For years, companies have used digital supply chain technologies to improve service levels and reduce costs. But the inability to connect disparate systems, provide end-to-end visibility into the supply chain, and crunch massive amounts of data, among other issues, has prevented many companies from achieving the full potential of their supply chains.
Today's supply chains are so complex and change so rapidly that optimization efforts often are overtaken by events, says Mike Comstock of Grand Canal Solutions. Planning needs to become much more dynamic, with analytics adapted to make optimization a continuous process, he says.
Several years ago SanDisk realized that its build-to-forecast model was causing excess inventory and poor on-time delivery. The company decided to transform to a pull supply-chain model based on actual demand and postponement. Kehat Shahar, vice president of operations and supply chain planning at SanDisk, talks about this journey.
The past was a simpler time for distribution operations. Technology was relatively straightforward. The supply chain wasn't "always on." There was no such thing as omnichannel distribution. That's hardly the case now.
Steve Lovejoy, senior vice president for the Starbucks global supply chain, discusses initiatives that the company has under way to meet the "whenever, wherever" demands of today's consumers as well as projects aimed at understanding the consumer of tomorrow.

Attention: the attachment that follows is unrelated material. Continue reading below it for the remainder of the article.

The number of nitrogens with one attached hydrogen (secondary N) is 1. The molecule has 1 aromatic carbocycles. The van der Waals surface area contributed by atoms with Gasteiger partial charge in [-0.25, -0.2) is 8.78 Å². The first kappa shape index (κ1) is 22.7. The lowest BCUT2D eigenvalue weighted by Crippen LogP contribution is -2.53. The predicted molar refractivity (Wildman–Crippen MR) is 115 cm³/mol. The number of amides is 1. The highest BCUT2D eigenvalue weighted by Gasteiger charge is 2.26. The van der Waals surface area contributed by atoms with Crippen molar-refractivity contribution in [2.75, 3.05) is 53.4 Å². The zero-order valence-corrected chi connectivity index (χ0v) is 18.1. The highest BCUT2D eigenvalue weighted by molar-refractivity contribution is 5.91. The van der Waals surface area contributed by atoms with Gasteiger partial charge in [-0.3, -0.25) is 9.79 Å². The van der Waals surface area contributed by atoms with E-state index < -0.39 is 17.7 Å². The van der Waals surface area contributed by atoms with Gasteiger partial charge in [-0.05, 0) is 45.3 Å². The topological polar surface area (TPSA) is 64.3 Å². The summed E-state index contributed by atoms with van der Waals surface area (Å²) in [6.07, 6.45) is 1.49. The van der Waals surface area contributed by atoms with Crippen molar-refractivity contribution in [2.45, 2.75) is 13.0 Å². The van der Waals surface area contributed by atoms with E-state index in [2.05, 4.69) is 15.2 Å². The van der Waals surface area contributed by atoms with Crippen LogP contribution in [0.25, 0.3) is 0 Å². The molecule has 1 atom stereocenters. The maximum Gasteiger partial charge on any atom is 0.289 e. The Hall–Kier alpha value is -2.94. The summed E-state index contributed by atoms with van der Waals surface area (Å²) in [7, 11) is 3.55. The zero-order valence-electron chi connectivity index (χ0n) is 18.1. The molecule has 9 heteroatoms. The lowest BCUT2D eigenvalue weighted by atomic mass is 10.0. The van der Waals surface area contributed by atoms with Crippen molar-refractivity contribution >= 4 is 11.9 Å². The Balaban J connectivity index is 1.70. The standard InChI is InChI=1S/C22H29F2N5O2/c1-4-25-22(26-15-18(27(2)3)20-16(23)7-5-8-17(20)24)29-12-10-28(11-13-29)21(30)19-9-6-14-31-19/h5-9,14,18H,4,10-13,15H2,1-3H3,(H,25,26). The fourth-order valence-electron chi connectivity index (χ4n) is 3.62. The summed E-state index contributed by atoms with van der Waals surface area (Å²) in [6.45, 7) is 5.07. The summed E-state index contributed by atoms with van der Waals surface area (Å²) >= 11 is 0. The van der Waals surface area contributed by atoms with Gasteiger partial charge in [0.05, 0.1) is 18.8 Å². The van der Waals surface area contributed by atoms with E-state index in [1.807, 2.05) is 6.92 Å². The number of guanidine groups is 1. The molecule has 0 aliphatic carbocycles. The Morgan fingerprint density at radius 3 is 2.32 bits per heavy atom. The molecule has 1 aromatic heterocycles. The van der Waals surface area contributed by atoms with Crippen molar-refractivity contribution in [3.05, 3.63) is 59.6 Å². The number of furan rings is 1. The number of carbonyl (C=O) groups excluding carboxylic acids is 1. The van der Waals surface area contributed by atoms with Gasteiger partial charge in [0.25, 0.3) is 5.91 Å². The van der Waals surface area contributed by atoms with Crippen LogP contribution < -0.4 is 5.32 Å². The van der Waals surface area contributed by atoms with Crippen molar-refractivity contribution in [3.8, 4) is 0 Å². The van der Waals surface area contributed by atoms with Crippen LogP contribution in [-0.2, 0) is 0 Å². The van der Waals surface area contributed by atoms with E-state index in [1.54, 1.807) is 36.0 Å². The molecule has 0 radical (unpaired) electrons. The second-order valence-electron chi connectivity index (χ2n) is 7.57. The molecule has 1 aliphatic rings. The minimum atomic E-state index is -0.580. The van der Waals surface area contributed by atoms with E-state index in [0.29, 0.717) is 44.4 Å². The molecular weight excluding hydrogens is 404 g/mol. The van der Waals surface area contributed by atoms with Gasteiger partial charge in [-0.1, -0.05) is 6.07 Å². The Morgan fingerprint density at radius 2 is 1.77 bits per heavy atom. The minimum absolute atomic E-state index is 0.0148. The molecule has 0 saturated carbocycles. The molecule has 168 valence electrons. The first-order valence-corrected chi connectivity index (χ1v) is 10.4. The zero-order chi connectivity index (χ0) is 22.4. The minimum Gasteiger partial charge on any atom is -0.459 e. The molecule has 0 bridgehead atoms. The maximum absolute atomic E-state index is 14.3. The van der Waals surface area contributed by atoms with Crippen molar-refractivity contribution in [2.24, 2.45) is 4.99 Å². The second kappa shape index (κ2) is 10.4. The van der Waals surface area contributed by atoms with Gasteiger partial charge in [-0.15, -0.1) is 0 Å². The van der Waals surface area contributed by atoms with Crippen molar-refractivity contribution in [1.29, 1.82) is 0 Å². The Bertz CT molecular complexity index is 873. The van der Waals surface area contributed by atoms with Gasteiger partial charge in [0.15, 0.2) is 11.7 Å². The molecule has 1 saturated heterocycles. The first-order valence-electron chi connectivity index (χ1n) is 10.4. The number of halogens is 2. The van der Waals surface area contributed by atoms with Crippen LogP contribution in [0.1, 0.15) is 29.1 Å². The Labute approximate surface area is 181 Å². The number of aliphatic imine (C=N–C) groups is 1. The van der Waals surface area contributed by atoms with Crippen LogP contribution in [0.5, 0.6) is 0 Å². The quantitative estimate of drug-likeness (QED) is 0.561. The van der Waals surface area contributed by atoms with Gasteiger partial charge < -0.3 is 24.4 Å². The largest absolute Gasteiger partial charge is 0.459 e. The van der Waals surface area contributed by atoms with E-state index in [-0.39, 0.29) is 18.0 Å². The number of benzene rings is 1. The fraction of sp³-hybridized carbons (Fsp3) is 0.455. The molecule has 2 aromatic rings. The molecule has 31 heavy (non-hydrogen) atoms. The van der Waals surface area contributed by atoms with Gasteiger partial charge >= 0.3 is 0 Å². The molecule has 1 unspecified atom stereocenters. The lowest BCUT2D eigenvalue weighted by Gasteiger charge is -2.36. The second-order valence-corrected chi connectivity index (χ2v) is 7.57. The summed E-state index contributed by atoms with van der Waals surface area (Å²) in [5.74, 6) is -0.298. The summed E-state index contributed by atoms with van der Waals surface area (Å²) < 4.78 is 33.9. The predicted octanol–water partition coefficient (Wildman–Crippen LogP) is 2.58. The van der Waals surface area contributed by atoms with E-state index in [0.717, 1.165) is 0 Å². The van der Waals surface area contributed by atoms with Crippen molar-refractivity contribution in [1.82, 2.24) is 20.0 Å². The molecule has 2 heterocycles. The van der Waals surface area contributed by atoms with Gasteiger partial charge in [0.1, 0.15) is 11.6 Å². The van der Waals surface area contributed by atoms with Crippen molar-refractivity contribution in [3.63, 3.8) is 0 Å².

What would it take for manufacturing businesses to operate like the best online retailers? How can such companies turn orders around in a day, deliver them with greater customization, and replenish stocks seamlessly? These aren't idle questions for the top teams of manufacturers, because customers, across both B2C and B2B markets, are more fickle now; service demands are steadily notching upward; and economic volatility shows no sign of abating. Supply operations often struggle to keep pace, as many aren't sufficiently agile to capture fleeting upside opportunities or to mitigate fast-moving risks.